"We do have [COVID-19] treatments that are available for people who are at high risk of progression if they get infected."
Not all immunocompromised people are in the same boat, said Bowdish.
Some, who have been vaccinated with three of four doses and have more mild suppression to their immune system might be able to mount a response against COVID.
But others who have very weak immune systems even when vaccinated are at greater risk.
"If let's say I was undergoing cancer therapy, I would absolutely not be dining in indoor restaurants because we know the airborne nature of Omicron means it's a really high-risk activity. I would not be having indoor visits with people who had any symptoms," she said.
The lifting of restrictions is also causing concern for some whose family members are immunocompromised.
Saskatoon parent Kath Stevenson has a seven-year-old son who is immunocompromised because he has primary B-cell deficiency.
"I feel anxious. I feel like this society is incredibly ableist and is just forgetting about a lot of people."
Stevenson said she understands the lifting of some restrictions, but what distresses her the most will be the end of requiring people to mask in indoor public spaces, she said.
"I think masking is not a restriction, it's a protection," said Stevenson. "The removal of masking is devastating for us.... It just makes us feel like we can't go anywhere, do anything at all."
The Public Health Agency of Canada (PHAC) says that when layered with other recommended public health measures, a well-constructed, well-fitting and properly worn mask can help prevent the spread of COVID-19. Respirators (such as N-95 and KN-95 masks) are considered the highest level of mask protection.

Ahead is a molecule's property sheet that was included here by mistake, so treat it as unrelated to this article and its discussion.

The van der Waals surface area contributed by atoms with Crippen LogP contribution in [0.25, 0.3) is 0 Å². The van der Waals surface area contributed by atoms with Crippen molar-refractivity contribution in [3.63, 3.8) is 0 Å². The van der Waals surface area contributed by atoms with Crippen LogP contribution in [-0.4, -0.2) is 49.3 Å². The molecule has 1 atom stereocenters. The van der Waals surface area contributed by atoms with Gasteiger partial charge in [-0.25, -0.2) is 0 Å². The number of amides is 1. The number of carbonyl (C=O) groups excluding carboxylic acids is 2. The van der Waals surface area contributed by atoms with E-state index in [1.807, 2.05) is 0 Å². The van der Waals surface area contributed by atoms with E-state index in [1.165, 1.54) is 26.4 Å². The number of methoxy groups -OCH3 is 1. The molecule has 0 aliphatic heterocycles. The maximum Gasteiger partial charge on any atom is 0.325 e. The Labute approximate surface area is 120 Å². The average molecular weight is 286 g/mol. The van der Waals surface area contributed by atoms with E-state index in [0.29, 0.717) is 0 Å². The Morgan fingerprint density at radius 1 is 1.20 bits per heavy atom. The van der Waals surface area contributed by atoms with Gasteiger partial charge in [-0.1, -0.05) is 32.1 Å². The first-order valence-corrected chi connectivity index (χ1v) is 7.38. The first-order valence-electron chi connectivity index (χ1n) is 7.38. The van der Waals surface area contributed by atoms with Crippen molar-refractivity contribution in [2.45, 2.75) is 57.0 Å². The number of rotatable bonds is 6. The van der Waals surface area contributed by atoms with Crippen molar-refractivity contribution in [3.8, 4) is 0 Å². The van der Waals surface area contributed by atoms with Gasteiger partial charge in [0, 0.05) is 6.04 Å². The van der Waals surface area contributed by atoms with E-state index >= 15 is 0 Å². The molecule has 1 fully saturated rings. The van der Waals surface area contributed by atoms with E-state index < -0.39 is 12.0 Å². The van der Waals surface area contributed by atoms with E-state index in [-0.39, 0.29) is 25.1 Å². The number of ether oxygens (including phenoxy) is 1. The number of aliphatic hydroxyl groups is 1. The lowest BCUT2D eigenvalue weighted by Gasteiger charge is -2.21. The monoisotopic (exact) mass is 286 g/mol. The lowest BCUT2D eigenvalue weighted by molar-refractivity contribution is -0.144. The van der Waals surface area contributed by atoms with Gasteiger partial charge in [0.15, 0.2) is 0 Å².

Eric Glass, a 65-year-old retired paramedic from Winnipeg who has multiple myeloma, a blood cancer, has been through three rounds of chemotherapy and a couple of stem cell transplants. His wife is an insulin-dependent diabetic and has leukemia.
Glass said they, too, have been "extremely careful" during the pandemic, meaning very little contact with neighbours, and switching to shopping online.
"We definitely are very hesitant to go to anybody's place or to have anybody over here."
He said he's not sure whether lifting restrictions will really change the way they live their life and that they will still be "extremely cautious," continuing to avoid large public areas and wearing masks in public areas.
"It doesn't scare me because I have no intention of going to a restaurant in the near future. I have no intention of going to the grocery store and going to a big box store. We'll continue with our online purchase practices because that's how we feel safer."
But Glass fears there could be indirect health ramifications for him and his wife if the restrictions are lifted as he is concerned about the pressure on the health-care system if there's a spike in COVID-19 cases.
"We are both fragile enough that we do need that health-care system to be available to us," he said. "It scares me to think that the lifting of restrictions too early could result in health-care services not being available that we would need."
New treatments showing promise
Bowdish said new treatments like monoclonal antibodies have shown great success in protecting those who cannot make their own antibodies should they get sick.
But the patient must get tested early for any symptom and needs to let their health care provider know so they can be referred to treatment, she said
"They are incredibly effective but only very early in infection."
Because risk can vary depending on the individual and condition, most immunocompromised people can't know what their risk of serious illness will be if they do get infected.
"So it is safer to assume that they are vulnerable. Until community rates are lower, they will likely want to continue to avoid large crowds and any situation where the masks are off," she said.